Customers will have to port in at least one active line from another carrier to qualify. Switchers can choose to pay for the plan that most closely resembles the plan they had at their previous carrier. They can also choose a plan with more data, for example, and still pay a discounted rate. Those savings will last until 2018.
The firm announced the promotion in a press release, before a media call hosted by Chief Executive Officer Marcelo Claure. Sprint had been teasing a big price cut ahead of the event. On Twitter, Claure posted a picture of himself and his team, saying that they had just finalized a pricing plan."The other carriers are not going to like this … guaranteed," he said in a message Tuesday.
Those who switch will also be given a grace period of four weeks to decide whether they like the service. If they change their mind within that period, they'll be able to return the device for full credit, with no charges and no questions asked.
"There's a lot of skepticism about our network," Claure said on the call, explaining why he wanted to include a risk-free trial period in the company's offer.
Existing customers with at least one active line of service will have the option to pick up a free tablet on a two-year contract, with a complimentary year of service. The tablet is the Alcatel OneTouch PIXI 7. That offer has a limited supply.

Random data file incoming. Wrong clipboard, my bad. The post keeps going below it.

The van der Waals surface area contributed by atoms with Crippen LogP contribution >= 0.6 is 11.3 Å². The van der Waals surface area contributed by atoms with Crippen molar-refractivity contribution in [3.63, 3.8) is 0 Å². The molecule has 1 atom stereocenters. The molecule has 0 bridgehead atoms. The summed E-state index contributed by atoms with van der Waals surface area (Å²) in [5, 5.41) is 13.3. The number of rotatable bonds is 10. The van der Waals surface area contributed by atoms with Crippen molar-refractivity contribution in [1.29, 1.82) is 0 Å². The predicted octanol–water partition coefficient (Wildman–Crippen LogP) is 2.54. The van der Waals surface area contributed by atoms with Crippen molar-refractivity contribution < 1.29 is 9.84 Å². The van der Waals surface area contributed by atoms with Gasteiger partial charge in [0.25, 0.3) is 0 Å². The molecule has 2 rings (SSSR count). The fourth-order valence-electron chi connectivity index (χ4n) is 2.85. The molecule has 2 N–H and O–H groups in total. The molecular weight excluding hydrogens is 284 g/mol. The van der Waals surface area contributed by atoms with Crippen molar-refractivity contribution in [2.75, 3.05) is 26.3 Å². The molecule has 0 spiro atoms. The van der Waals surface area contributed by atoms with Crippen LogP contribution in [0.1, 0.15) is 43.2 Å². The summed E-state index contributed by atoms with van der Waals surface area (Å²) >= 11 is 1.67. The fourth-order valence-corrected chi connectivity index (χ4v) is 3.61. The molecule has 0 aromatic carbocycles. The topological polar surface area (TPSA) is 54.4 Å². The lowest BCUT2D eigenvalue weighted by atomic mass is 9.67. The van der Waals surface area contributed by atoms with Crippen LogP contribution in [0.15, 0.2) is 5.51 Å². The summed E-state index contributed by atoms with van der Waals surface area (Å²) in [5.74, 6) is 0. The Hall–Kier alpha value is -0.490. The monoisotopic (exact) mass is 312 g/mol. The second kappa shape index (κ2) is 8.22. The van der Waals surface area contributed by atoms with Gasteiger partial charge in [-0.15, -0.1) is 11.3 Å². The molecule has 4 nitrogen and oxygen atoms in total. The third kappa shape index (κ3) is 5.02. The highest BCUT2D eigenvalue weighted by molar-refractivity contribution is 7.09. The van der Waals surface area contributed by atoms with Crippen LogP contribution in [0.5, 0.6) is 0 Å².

The company is clearly hoping that those promotions, along with its rebuilt network, can pull it back into growth territory. The company announced Tuesday that it's deploying an improved network it calls the "LTE Plus" in 77 markets nationwide.
Sprint is widely considered the weakest of the four national carriers, having been surpassed by T-Mobile earlier this year as it looks to recover, finally, from the after-effects of its disastrous 2005 merger with Nextel. It's become a whipping boy for T-Mobile's colorful chief executive John Legere, whose flamboyant showmanship has helped garner consumer interest in T-Mobile's parade of plan changes and extra perks — and prompted change in the way plans are sold across the industry.
Sprint has been relatively quiet during this revolution, focusing on overhauling its network and attempting to repair its reputation among consumers.
As good as price cuts sound to consumers, this effort comes at a very difficult time for Sprint. The company is undergoing a major reconstruction right now, with an eye on cutting $2.5 billion in costs — budgeting moves that include slashing staff across the company. The company's original bill-slashing promotion helped add customers but also resulted in a dramatic drop in the amount of money it made off of each individual customer. This new promotion not only incurs those costs, but also the costs associated with the free tablet deal.
Investors were clearly unsure about how to react to the announcement. Shares fell sharply immediately after the reveal, dropping more than 7 percent to $4.05 per share.
Claure said on the press call, however, that he's confident the revenue from additional customers will more than balance the money Sprint is spending on the promotion."We've done a lot of financial analysis and we expect to see a growth in the number of customers we will attract," he said.